The last time I paid a visit to the State Archive was several months ago. I was looking for some information relating to the Constituent Assembly before the first general elections, and I had a fairly clear idea where the information ought to be located.
At the archive I was received by a stern archivist of Russian origin whose knowledge of the period I was interested in was virtually zero, and who seemed to have brought her sense of public service with her from the Soviet Union. I was not given access to an index, and I left the premises at Har Hotzvim in Jerusalem empty handed. All I could do was remember with nostalgia previous visits to the archive 50 and 20 years ago, when a professional and attentive staff usually found what I was looking for, or could give me a convincing explanation for why it was not available.
The public was recently informed that the archive’s reference room has been closed and that from now on anyone wanting documents from the archive will have to order them via the Internet, and then wait for several weeks until they are scanned and sent by e-mail.
There are several problems with this, at least from the point of view of a historian. First of all, one needs a highly detailed index to find specific documents, and such an index is not currently available to the public. Secondly, any experienced researcher will tell you that one can rummage through many cartons of documents, and of thousands of documents only one might be relevant. I recently had such an experience in the Knesset archive, where I managed to find a document everyone doubted existed, in a pile of cartons of unlisted documents in the Knesset’s cellars. The document contained a list prepared in 1950-51 of 19 proposed basic laws that together would constitute Israel’s future constitution. In the State Archive I would never have found what I was looking for.
But if the problem were merely one of historians and political scientists looking for obscure documents for their research projects – dayenu.
The problem is much more serious and complex, and parts of it were dealt with by the State Comptroller recently. The first problem is that the State Archive is under-staffed and under-budgeted.
Next is the fact that the archive does not receive all the documents it is supposed to receive by law, from all the ministries, authorities, organizations and institutions. No one knows how much documentation is lost for this reason.
Then there is the problem of the digitalization of old documents, which started rather late and is proceeding very slowly. Someone has calculated that at the current rate the job will take centuries.
One cannot even get a reliable figure for the number of old documents that require scanning. The last figure I found was 400 million. That sounds ridiculous given that only the documents concerning the Yemenite and other children who disappeared in the early 1950 are reported to number around 1.5 million.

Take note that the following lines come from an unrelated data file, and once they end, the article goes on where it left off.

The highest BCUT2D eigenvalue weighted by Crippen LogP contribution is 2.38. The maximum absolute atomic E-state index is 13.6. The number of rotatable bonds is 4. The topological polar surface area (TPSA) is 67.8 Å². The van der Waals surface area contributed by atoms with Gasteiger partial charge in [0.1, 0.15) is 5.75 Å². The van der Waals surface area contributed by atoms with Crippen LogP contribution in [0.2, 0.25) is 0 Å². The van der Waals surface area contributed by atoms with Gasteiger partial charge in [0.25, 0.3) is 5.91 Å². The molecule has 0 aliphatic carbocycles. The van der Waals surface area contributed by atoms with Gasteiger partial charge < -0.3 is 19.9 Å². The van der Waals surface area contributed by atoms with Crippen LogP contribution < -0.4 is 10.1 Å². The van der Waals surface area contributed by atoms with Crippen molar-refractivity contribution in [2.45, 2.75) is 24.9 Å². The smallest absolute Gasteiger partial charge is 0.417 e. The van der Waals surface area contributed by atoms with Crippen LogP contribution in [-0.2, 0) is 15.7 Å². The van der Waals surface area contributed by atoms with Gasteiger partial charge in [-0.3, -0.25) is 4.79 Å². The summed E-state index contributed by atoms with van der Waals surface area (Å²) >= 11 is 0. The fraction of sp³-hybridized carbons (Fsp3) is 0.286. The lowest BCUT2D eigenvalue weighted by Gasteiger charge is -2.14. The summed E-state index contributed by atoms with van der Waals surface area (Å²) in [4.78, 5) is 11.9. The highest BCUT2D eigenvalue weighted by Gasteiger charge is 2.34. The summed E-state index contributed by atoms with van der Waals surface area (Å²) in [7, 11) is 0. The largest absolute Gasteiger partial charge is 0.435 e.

Next is the problem of where the physical documents are stored. Massive storage facilities were to be constructed in Arad in the Negev, but for reasons never disclosed, the project was shelved. The current location of the documents in Jerusalem is totally inappropriate.
Another problem concerns the policy regarding what documents are to be open to the public, and what is to remain closed, for security or other reasons. It is said that only five percent of the documents that exist in the archive are open to the public.
Israel is not the only country where many documents are kept closed to the public for many years, at the behest of the censor. In the late 1960s I was one of dozens of Israeli researchers who filled the Public Records Office in London, after British law was changed and it was decided to make documents available to the public after 30 rather than 50 years. I remember that after I had xeroxed dozens of documents relating to the British Mandate of Palestine, I returned to the PRO to see additional documents, only to discover that in the time that had elapsed the documents in the section I was interested in had been closed again, for undisclosed reasons.
Another issue is that the proper functioning of State Archives is one of many indicators of a well-functioning democracy, in the sphere of freedom of information. What is currently going on in Israel in this sphere is reminiscent of the archival policy in Putin’s Russia.
The problem with the situation in Israel today is that there is little trust between the academics and the State Archive, which is under the authority of the Prime Minister’s Office. The fact that the state archivist, Dr. Yaakov Lazovik, recently stated that as far as he is concerned the needs of historians are no different to those of the general public that occasionally requires documents for practical purposes, was interpreted by some as being political, which might or might not be the case. However, the mutual recriminations are very real.
Some concerned academics are planning to raise the issue in the Knesset.
I somehow doubt whether the Knesset can do anything about it, and whether the minister concerned (Benjamin Netanyahu) gives a damn.
The writer is a political scientist and a retired Knesset employee.